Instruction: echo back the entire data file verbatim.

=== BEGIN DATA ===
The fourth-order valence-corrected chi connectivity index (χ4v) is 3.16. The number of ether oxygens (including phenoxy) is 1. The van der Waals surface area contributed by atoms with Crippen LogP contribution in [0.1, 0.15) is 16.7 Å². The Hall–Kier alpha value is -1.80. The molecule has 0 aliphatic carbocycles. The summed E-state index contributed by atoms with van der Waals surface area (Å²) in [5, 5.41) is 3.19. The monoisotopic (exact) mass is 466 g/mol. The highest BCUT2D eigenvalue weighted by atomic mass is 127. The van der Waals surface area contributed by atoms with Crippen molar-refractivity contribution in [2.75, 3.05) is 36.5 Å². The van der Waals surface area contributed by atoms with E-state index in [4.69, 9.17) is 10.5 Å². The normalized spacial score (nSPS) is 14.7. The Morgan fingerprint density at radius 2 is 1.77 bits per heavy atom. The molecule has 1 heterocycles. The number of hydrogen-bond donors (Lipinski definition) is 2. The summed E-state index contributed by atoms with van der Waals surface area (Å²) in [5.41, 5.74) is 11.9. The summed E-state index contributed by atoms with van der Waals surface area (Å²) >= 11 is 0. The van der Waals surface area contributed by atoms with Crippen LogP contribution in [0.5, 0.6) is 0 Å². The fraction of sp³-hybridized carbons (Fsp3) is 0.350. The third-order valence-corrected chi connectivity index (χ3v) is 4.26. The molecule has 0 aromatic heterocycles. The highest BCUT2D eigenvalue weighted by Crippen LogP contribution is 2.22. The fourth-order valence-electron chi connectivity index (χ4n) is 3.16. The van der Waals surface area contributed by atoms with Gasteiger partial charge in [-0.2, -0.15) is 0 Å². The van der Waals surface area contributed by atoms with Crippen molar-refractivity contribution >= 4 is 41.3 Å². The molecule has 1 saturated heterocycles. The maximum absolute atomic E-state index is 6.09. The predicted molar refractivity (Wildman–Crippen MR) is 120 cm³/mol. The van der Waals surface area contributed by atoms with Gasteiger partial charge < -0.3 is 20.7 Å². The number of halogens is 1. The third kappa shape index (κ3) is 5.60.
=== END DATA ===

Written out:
The fourth-order valence-corrected chi connectivity index (χ4v) is 3.16. The number of ether oxygens (including phenoxy) is 1. The van der Waals surface area contributed by atoms with Crippen LogP contribution in [0.1, 0.15) is 16.7 Å². The Hall–Kier alpha value is -1.80. The molecule has 0 aliphatic carbocycles. The summed E-state index contributed by atoms with van der Waals surface area (Å²) in [5, 5.41) is 3.19. The monoisotopic (exact) mass is 466 g/mol. The highest BCUT2D eigenvalue weighted by atomic mass is 127. The van der Waals surface area contributed by atoms with Crippen molar-refractivity contribution in [2.75, 3.05) is 36.5 Å². The van der Waals surface area contributed by atoms with E-state index in [4.69, 9.17) is 10.5 Å². The normalized spacial score (nSPS) is 14.7. The Morgan fingerprint density at radius 2 is 1.77 bits per heavy atom. The molecule has 1 heterocycles. The number of hydrogen-bond donors (Lipinski definition) is 2. The summed E-state index contributed by atoms with van der Waals surface area (Å²) in [5.41, 5.74) is 11.9. The summed E-state index contributed by atoms with van der Waals surface area (Å²) >= 11 is 0. The van der Waals surface area contributed by atoms with Crippen LogP contribution in [0.5, 0.6) is 0 Å². The fraction of sp³-hybridized carbons (Fsp3) is 0.350. The third-order valence-corrected chi connectivity index (χ3v) is 4.26. The molecule has 0 aromatic heterocycles. The highest BCUT2D eigenvalue weighted by Crippen LogP contribution is 2.22. The fourth-order valence-electron chi connectivity index (χ4n) is 3.16. The van der Waals surface area contributed by atoms with Gasteiger partial charge in [-0.2, -0.15) is 0 Å². The van der Waals surface area contributed by atoms with Crippen molar-refractivity contribution >= 4 is 41.3 Å². The molecule has 1 saturated heterocycles. The maximum absolute atomic E-state index is 6.09. The predicted molar refractivity (Wildman–Crippen MR) is 120 cm³/mol. The van der Waals surface area contributed by atoms with Gasteiger partial charge < -0.3 is 20.7 Å². The number of halogens is 1. The third kappa shape index (κ3) is 5.60.